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Remembrance Sunday: It’s the very least we can do

November 8, 2009

“Did they mark 2 minutes silence here?” I asked the lady sat at the checkout in Lee Sainsburys.

“Yes. They always do. They’re good like that. Where were you?”

I hadn’t been at Sainsburys. Had it not have been for me getting lost on what I thought was the familiar journey from Lewisham to Landmann Way Reuse and Recylcing Centre I probably would have been home participating in the moment in the warmth of our central heated living room, watching proceedings on BBC HD.

As a piece of radio, the Ceremony of Remembrance from the Cenotaph was surprising. Nicholas Witchell annotated the solemn event in a reassuringly British way and yet hearing it on radio revealed the hour long broadcast for what it really was: a script whichreminds us about the military comittments this country is engaged in, with some interviews, ambient sounds and music played by a military band.

It is tradition. It’s what we do.

And yet on the way to the Reuse and Recycling Centre, I’ll admit to finding remembering those who have died in Afghanistan (and those who remain there and in other military arenas in the world) difficult. I’m not connected to those people. They are statistics in news reports. They are people I hear about, the sadder stories usually prepended with the phrase “the family have been informed”.

It was a difficult job for the Royal British Legion this year. With the last veterans of the First World War now gone, it has almost felt like this year’s Remembrance Day has been reinvigorated, perhaps even rebranded. Perhaps there are those for whom the sacrifice inherent in signing up for a job in the military should not be taken for granted by the rest of us. And good on them for making that effort to reestablish Remembrance Day in that way.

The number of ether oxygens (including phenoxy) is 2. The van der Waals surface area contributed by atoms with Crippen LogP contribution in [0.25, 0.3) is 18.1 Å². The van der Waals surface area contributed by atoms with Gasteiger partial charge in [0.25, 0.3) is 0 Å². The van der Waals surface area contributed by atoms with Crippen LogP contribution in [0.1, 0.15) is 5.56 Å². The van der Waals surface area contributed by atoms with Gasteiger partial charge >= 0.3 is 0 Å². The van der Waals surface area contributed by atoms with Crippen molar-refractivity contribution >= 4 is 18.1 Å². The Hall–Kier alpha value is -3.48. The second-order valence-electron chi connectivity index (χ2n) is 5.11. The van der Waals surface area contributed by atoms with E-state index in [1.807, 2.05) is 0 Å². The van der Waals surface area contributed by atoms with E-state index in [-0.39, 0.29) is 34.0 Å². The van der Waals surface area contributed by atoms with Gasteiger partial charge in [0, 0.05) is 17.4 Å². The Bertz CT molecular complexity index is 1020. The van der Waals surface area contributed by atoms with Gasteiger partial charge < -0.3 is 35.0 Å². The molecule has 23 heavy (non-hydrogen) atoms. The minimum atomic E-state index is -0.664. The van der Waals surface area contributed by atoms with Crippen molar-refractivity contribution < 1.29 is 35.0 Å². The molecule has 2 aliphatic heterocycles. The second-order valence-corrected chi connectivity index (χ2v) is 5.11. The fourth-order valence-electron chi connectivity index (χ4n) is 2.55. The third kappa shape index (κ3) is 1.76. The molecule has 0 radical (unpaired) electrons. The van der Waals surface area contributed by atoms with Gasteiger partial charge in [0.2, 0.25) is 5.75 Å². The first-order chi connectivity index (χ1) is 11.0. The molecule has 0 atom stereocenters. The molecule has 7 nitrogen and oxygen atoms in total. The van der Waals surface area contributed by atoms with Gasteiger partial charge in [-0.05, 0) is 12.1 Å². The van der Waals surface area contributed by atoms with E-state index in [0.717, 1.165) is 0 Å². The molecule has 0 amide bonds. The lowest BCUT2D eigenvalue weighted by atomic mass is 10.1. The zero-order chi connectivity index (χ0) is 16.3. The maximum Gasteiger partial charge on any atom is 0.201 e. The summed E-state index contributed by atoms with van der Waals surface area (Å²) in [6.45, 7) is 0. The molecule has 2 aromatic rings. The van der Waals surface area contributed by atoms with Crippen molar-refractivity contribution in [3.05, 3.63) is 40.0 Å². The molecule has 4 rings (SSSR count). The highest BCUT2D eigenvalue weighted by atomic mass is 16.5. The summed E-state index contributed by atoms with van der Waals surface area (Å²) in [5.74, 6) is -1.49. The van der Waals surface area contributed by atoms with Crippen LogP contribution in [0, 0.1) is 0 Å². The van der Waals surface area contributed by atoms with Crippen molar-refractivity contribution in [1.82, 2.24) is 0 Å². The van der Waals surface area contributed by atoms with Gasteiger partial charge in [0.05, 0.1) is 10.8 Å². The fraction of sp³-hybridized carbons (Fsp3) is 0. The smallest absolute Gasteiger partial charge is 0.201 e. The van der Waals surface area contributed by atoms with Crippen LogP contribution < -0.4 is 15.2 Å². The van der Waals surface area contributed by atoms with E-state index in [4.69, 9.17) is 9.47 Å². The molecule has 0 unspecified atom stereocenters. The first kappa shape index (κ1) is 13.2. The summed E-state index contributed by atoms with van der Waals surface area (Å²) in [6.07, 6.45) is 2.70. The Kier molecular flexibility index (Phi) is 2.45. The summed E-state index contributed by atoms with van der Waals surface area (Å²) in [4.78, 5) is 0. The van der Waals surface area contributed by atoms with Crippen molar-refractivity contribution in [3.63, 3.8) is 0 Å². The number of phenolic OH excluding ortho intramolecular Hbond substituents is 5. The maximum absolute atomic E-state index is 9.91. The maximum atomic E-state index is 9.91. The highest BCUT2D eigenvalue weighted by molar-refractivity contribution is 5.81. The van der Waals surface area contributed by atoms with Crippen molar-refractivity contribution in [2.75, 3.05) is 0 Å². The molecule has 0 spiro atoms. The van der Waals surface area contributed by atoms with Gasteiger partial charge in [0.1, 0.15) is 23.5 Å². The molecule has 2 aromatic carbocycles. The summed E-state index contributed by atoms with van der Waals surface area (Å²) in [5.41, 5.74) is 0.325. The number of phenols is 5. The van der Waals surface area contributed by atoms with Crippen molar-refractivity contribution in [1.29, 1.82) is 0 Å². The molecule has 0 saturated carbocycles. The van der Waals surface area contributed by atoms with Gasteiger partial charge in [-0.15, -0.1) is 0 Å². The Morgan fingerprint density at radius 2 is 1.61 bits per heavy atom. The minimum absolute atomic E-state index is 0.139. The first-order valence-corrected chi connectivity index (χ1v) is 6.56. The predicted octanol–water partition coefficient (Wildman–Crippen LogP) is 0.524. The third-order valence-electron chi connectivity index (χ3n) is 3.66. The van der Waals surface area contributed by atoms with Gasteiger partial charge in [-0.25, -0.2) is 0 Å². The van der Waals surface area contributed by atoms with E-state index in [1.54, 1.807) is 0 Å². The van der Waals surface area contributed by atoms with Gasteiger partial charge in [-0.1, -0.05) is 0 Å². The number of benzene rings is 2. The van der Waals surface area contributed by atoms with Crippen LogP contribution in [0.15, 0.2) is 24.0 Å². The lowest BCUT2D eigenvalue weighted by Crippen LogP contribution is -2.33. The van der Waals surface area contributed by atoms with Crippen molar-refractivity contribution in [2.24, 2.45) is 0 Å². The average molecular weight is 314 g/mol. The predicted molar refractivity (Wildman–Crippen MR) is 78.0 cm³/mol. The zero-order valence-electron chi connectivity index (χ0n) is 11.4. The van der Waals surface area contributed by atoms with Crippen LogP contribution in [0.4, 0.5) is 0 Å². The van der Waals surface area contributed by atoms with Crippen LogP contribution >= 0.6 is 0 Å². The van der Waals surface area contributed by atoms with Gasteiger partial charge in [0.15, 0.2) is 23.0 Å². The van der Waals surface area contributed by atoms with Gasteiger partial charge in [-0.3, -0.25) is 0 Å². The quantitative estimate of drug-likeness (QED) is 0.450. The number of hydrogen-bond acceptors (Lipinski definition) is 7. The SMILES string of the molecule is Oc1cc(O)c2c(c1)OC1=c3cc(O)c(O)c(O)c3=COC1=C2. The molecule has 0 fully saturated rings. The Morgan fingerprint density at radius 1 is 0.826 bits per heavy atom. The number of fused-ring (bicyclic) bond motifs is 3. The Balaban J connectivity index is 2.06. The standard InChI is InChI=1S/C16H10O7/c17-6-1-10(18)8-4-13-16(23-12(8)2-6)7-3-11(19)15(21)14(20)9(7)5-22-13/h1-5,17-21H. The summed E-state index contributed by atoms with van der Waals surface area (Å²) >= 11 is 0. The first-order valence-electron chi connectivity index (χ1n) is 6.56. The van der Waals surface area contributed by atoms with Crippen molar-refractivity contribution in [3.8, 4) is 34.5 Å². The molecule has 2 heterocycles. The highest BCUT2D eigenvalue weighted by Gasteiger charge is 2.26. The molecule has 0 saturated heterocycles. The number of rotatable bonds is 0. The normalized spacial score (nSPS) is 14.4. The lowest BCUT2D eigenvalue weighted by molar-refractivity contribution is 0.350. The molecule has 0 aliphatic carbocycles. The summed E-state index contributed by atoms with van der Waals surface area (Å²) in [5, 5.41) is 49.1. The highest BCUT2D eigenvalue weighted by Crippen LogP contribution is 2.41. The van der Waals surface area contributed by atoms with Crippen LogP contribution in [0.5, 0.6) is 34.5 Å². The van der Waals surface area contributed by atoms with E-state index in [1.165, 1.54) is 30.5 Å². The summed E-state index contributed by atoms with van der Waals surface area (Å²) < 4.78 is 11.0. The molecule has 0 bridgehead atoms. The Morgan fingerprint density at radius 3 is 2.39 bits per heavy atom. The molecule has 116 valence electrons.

Nicholas Witchell’s words combined with the soundscape broadcast live from the Cenotaph must have had an effect on my sub-conscious. I’d got rid of the old cushions and the cardboard boxes from yesterday’s attic clearout when a man with a high-visibility vest shouted to a colleague across the forecourt “I’m going to close the gates now for the 2 minutes silence.” A sense of relief did rather pass over me. I’d not realised I’d wanted to mark the moment (even though I wasn’t sure to what extent I felt the moment could be marked personally), but the fact that Lewisham Council and its staff were doing so was enough for me.

I sat in the car, listening to the radio waiting for Big Ben to strike. Another man in a high visibility jacket came up to the car window I’d wound down and stood still. A man descended the steps from one of the massive bins, looked around him slightly confused and then stood still.

Then, just as the gates were about to come to a close a man and his girlfriend who had finished emptying their car, looked at everyone else in the forecourt, ran around to the doors, jumped in the car and drove off. They braked suddenly at the gates waiting for the binman to open them again before speeding out of the recycling centre.

“Why couldn’t he wait?” the lady on the Sainsburys checkout asked me, looking up at me as she gently scanned my savoy cabbage and placed in the carrier bag at the other end. “It’s only two minutes out of your life. I hate that. £40.80 please.”

I nodded in agreement,  keyed in my PIN, collected my receipt and shuffled off with my bags.

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One Comment
  1. It is the least we can do. They don’t have it here in Australia – all the war memorials take place on ANZAC day here. It’s odd having a Remembrance Sunday with no remembrance. Just goes to show how much a part of British life it really is.

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